Chapter One: First Memories
Aunts and Uncles
Our parents were almost never home. The house seemed large because my sisters and I were alone and trapped in its emptiness. We made it bigger to enlarge our days there. But in fact the house was quite small. In the long days of being left alone, we got to know the interior of the house like our own bodies. It was our whole existence.
The four of us ranged in age from three to eight. My sister Charlene was the oldest, then me, Birdy, and Carlette. In this seemingly huge old house we had gone from crawling to standing to walking, like the evolution chart that shows a monkey-man developing into the first human being. Those pictures come to mind when I think about how my sisters and I grew up.
I can still see my sisters' faces from those many years ago. Yet at that time we never gave a thought to how we looked or what we wore on our tiny bodies. The only times we noticed ourselves were when I used to walk around in my stepfather Otis’s shoes and when my sisters put on my mother’s different wigs. Then we would prance around the house, laughing and giggling at how we looked.
Afterward, putting Mama's and Otis's things back in the exact same place where we had found them was a serious matter. If we got caught messing with their things—as happened once—we'd be beaten out of our wits. But playing with their things was not the absolute cardinal sin. The most forbidden thing of all was playing with the tiny balloons stashed in socks and hidden all over the house. These balloons were filled with heroin. I used to set out to find them, like going on an Easter egg hunt. I'd open the socks and play with the colorful balloons as if they were my secret toys. They were like marbles. I liked to put them in piles—all the blue ones together, the reds together, the yellows together. Whichever color there were the fewest of seemed the most special. I liked the danger of it too. I took great care to put the balloons back just as I had found them. (Even today I can look at something, take a mental picture of its position, remove it, and replace it in the exact same spot.) It made me feel grown up to handle these jewels of my parents', as if I were part of the same business as all the people I saw coming to the house; it made me feel like "somebody."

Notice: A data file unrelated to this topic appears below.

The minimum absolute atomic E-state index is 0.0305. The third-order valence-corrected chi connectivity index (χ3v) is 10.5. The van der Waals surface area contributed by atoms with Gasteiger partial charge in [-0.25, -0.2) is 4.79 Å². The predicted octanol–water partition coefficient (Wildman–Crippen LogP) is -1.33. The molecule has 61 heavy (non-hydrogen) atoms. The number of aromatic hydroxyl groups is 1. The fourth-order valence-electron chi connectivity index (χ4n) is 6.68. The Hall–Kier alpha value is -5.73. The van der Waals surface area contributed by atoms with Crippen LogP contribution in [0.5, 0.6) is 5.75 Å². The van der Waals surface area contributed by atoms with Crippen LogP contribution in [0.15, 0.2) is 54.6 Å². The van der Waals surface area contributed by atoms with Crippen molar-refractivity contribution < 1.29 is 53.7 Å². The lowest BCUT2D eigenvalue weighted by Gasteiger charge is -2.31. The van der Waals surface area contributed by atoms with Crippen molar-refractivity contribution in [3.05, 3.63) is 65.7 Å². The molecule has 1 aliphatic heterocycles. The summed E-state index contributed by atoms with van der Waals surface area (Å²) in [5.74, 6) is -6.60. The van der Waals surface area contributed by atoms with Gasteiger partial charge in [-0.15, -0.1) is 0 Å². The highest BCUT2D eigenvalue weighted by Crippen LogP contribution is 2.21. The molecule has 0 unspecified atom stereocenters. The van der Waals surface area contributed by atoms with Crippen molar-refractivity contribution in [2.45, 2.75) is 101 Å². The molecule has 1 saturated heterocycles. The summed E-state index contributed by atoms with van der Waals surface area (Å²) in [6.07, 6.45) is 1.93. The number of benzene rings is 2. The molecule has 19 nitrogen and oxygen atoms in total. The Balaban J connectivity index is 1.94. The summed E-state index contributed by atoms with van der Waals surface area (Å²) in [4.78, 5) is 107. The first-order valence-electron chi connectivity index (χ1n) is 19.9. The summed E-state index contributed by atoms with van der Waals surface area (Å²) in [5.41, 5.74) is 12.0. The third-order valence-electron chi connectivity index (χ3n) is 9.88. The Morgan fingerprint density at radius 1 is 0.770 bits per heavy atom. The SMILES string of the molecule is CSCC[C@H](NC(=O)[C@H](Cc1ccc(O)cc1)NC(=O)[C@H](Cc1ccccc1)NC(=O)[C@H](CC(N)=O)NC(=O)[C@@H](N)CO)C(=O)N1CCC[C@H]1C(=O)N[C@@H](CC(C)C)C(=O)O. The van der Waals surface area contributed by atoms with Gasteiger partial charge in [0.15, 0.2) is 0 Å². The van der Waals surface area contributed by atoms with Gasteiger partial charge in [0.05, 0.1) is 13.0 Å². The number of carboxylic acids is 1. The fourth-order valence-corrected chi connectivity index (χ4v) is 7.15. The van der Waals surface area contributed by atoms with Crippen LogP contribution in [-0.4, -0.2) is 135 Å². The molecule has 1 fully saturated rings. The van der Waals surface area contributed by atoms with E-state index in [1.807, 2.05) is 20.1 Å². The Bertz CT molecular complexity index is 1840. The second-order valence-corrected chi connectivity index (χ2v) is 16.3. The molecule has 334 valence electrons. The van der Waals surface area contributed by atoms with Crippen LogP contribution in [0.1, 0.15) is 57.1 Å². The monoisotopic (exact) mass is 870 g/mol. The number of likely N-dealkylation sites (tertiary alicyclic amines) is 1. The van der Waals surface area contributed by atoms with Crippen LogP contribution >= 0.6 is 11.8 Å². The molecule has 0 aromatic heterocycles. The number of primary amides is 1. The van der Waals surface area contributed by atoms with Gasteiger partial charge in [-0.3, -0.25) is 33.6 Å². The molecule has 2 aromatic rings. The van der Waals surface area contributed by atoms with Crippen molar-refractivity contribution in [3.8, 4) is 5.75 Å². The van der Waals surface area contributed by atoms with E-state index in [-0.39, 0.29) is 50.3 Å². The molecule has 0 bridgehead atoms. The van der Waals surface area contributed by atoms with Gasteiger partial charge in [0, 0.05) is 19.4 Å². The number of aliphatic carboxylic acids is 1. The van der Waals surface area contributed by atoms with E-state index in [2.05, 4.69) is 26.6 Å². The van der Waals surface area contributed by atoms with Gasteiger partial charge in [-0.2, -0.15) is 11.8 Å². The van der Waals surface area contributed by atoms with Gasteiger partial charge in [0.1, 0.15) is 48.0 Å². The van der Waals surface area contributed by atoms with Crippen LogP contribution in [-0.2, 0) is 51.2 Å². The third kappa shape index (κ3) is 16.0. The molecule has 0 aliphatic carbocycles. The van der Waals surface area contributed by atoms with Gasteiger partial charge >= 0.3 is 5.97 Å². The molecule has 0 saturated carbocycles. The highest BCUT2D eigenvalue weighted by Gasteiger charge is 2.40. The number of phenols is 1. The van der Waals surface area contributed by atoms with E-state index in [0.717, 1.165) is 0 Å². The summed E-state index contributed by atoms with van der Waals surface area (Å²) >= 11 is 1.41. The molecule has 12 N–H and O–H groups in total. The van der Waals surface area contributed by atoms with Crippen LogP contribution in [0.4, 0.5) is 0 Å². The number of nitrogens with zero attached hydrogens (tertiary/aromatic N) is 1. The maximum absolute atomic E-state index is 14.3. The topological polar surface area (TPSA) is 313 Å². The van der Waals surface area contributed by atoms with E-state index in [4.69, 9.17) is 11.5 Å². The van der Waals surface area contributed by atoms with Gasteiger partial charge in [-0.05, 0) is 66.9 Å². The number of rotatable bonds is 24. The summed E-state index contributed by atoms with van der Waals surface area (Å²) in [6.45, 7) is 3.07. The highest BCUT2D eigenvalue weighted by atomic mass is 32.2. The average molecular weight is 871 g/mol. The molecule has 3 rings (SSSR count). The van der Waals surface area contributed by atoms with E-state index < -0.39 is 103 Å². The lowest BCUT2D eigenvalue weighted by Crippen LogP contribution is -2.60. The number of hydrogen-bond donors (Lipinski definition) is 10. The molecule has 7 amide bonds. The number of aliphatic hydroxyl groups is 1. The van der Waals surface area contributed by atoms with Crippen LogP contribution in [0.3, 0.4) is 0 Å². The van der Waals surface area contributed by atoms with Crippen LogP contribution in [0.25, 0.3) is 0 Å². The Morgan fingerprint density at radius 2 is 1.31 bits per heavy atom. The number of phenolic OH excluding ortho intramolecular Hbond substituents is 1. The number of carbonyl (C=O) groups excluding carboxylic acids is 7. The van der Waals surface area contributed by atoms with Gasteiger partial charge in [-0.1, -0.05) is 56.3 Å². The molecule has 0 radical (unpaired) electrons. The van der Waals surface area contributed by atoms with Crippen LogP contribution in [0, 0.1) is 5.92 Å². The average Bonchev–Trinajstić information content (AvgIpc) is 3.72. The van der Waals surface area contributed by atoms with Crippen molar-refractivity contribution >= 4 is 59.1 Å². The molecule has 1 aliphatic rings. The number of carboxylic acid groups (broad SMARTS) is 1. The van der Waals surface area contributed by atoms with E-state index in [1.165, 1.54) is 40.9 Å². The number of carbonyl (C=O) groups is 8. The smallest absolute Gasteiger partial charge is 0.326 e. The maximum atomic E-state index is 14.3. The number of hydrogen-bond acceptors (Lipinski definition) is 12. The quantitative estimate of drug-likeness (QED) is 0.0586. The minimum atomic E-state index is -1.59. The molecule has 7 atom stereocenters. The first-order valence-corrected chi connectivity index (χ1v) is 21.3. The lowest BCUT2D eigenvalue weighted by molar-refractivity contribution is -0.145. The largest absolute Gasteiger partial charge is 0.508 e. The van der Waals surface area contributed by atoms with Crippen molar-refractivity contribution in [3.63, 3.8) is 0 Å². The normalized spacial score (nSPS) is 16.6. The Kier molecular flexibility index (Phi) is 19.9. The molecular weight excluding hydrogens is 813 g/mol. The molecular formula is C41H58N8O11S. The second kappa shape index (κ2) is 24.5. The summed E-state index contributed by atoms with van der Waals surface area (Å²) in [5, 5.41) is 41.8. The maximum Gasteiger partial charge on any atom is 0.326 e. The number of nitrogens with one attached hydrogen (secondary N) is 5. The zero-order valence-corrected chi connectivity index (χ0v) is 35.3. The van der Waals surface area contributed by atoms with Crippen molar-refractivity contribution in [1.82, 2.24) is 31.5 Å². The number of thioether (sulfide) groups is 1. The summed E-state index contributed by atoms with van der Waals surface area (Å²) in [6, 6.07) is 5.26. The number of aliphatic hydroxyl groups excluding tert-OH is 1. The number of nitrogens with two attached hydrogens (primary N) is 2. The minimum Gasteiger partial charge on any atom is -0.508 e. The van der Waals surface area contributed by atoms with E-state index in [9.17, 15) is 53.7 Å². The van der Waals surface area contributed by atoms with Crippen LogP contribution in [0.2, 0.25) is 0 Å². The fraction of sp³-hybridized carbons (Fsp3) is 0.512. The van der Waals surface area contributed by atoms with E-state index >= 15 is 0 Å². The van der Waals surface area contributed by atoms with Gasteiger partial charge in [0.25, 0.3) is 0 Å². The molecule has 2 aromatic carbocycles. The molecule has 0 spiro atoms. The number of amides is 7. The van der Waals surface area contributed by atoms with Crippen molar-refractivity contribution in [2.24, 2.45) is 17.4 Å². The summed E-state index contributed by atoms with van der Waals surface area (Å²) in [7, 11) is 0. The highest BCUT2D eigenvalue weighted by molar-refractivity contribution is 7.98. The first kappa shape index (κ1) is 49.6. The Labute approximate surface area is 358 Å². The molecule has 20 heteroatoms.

It was the late sixties, when my mother Cynthia and my stepfather Otis were among the biggest heroin users and dealers in Long Beach, California. From the outside the house didn’t look like a dope house. My parents had lots of money from being in the drug underworld, so they could afford a "front house" that drew no suspicion or complaints from the neighbors. The house was a place where my parents’ clientele and whomever they chose to bring with them could always, no matter the time of day, walk right in and shoot their dope indoors, off the streets. Many of their customers would nod themselves to sleep right there on the living room or bathroom floor and stay for hours and hours.
These friends and customers of my parents had a code word to use when they came to the house and only my sisters and I were there—which was most of the time. They introduced themselves as our "uncles" and "aunts." We had many, many uncles and aunts. My favorites were the ones who nodded out on the couch or in the bathroom sitting on the edge of the toilet, with saliva dripping from their mouths. Then I could steal the coins from their pants pockets or the pouches hidden inside their bosoms. I never took paper money, just coins, because the grocery store clerks gave me strange looks when I tried to buy candy bars for my sisters with paper money. Also, I didn't know the difference between a five-dollar bill and a hundred-dollar bill. So I stuck to stealing coins from pockets. I liked the dimes best.
We were too young and innocent to be afraid of the strangers who entered the house throughout the day and night. The frequency of their visits even gave us the feeling that they somehow cared for us. Sometimes they asked when we last ate, or simply noticed that we hadn’t, and they would come back with boxes of doughnuts and pop. Sometimes prostitutes brought their tricks there, but my mother didn’t like that. She told us to let her know if it happened so she could beat those women up.
Even with the filthy, ragged clothes on our backs, we had no comparisons to make that would tell us that our fragile lives were being neglected. How were we to know our lacking everything was any different from children's lives in other households? The clothes we wore, the way we smelled— it all fit, like junkyard guys working alongside each other, nobody thinking he smells worse than the next guy. In those long wallowing hours of hunger pangs, we lived in the same ragged clothes, the same stench, and the dry salt of our tears, but we were together. And in our misery we shared many moments of laughing and chasing one another in childish games that almost made us forget the hours, days, and weeks of abandonment.
From That Bird Has My Wings by Jarvis Jay Masters. Copyright 2009 © by Jarvis Jay Masters. Excerpted with permission of HarperOne, an imprint of HarperCollins Publishers.